Working within the ORE Catapult’s Research and Innovation directorate Simon is responsible for managing the Catapult’s marine renewables strategy and developing the Catapult’s portfolio of Wave & Tidal projects and support tools. During his career Simon has held various programme manager roles with responsibility for a range of high value aerospace, communications and marine renewables technology development projects.

Geophysical Survey Techniques for Marine Renewables

William Hodshon, Lloyd’s Register

Will completed his BSc in Geology in 1999 and has worked for the past 20 years with various companies all over the world, in the field of marine geoscience supporting predominantly site investigations. Will is now one of Lloyd Register’s senior staff geoscientists, Will acts as both a senior consultant and project manager on numerous major offshore survey projects in a variety of sectors including: offshore wind, wave energy, oil and gas and submarine cables. In his consultant capacity Will frequently takes responsibility of a project from conception to completion, undertaking the initial desk studies through to survey design / specification, data quality control, interpretation and finally the 3D ground model development.

Offshore Foundation Types & Installation

Peter Clutterbuck

Peter is a Civil Engineer who has specialised in Marine Works. As Construction Director for Seacore, a Cornish marine contractor, he was responsible for developing effective operating methods based on the company expertise in jack-up plant operation and drilling for marine construction projects. These projects included ferry jetties, bridge foundations, outfall risers (sewage and cooling water) and foundations for marine renewable energy projects. These latter projects included some of the very early demonstrations of the use of steel monopiles for wind and tidal works at Boksigen, Blyth, North Hoyle and the MCT turbines at Lynmouth & Strangford Lough. He now operates as a Marine Construction Consultant.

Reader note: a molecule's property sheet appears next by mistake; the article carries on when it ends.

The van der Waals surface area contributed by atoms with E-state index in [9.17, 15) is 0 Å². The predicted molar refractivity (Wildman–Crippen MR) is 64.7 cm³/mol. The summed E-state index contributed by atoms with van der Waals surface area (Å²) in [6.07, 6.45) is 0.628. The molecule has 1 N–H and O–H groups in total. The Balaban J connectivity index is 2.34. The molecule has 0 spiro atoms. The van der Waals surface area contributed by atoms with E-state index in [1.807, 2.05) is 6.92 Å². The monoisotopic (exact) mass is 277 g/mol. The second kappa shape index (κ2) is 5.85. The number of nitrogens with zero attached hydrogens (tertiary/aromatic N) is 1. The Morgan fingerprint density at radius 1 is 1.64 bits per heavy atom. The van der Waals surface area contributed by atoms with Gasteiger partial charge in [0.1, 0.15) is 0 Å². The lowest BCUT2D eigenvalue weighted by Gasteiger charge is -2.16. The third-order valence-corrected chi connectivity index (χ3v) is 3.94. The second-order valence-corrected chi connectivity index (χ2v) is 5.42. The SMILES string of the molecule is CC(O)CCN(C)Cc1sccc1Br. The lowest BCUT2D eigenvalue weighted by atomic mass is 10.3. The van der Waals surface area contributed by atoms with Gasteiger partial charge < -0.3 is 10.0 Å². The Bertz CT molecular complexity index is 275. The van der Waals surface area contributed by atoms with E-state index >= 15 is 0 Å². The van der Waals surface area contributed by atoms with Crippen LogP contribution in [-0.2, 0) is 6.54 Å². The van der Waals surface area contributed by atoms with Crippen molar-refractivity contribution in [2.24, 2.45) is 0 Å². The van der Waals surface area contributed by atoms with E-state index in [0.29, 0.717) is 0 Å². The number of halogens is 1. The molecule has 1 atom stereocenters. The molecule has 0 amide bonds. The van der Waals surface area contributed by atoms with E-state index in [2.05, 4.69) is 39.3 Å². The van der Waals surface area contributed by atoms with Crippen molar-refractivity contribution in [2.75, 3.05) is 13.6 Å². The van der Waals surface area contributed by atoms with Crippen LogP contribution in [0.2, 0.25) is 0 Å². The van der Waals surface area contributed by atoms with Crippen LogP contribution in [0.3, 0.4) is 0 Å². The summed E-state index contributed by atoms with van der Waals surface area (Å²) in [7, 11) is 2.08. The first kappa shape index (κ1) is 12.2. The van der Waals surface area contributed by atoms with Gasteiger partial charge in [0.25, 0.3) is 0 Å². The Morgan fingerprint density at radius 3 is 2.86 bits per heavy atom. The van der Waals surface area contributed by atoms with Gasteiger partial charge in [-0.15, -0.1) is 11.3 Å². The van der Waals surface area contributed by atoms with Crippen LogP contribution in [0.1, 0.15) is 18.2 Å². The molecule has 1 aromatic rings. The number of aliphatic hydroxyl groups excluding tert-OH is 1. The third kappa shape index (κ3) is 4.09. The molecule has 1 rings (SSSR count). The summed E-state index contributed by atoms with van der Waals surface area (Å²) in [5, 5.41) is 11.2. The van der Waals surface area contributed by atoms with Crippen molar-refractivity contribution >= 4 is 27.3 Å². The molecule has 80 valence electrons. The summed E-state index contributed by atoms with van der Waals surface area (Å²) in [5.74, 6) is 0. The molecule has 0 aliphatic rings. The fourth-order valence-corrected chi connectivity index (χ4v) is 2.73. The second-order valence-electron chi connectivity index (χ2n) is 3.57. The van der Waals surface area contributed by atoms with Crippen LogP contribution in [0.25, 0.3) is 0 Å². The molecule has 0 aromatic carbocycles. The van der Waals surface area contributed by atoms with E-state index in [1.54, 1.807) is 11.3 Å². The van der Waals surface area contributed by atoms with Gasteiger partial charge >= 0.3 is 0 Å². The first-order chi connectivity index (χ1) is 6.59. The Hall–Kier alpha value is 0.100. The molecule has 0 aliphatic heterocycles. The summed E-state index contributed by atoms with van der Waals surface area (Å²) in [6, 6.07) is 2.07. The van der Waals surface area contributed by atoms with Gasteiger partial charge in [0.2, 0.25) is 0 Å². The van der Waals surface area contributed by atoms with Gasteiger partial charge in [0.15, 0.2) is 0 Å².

Meygen Case Study

Jeremy Thake, SIMEC Atlantis Energy

Jeremy serves as Head of Engineering at SIMEC Atlantis Energy. He has extensive experience of engineering management, new product design, prototype development and project management. He has been working in tidal energy since 1998, and has played a major role in the development of four different tidal turbines for IT Power, Marine Current Turbines and Tidal Generation Limited, before joining Atlantis.

As one of the first people working in tidal energy, he has been involved with all aspects of this work: marine resource studies, tidal modeling, site surveys, site permissions. He was part of the IEC tidal performance measurement standard committee, and has worked internationally on numerous collaborative projects. He is a Chartered Mechanical Engineer and Fellow of the IMechE, with degrees in Engineering Science from Oxford University and in Agricultural Engineering from Cranfield Institute of Technology.

Wave Variability & Wave Power – issues for power output and machine survivability

Paul Taylor, University of Western Australia

Paul worked for Shell on safety related topics for chemical process plant and then offshore structures. He then moved to the University of Oxford where he spent 20 years teaching mathematics, mechanics and the theory of structures in the Department of Engineering Science. His research interests include physics and statistics of waves in the sea, wave-structure interaction and latterly aspects of wave power. This research has continued with a move two years ago to the Oceans Graduate School at the University of Western Australia.

Environmental Impacts and Monitoring of Marine Renewable Energy Devices

Benjamin Williamson, University of the Highlands and Islands

Benjamin is a marine engineer with research interests including robotics, sensor fusion and the environmental effects of marine renewable energy devices. He is Lead Scientist at the Environmental Research Institute, UHI. Since 2011, he has developed novel monitoring platforms for wave and tidal stream energy sites to measure interactions of fish, seabirds and marine mammals with wave and tidal energy devices. He has a keen interest in novel sensor platforms to investigate biophysical interactions in the marine environment, such as using UAVs to investigate behavioural associations of top predators with fine-scale hydrodynamic surface features at tidal stream energy sites.

Engineering and Physical Sciences Research Council

This project has received funding from the Engineering and Physical Sciences Research Council under grant agreement EP/P026109/1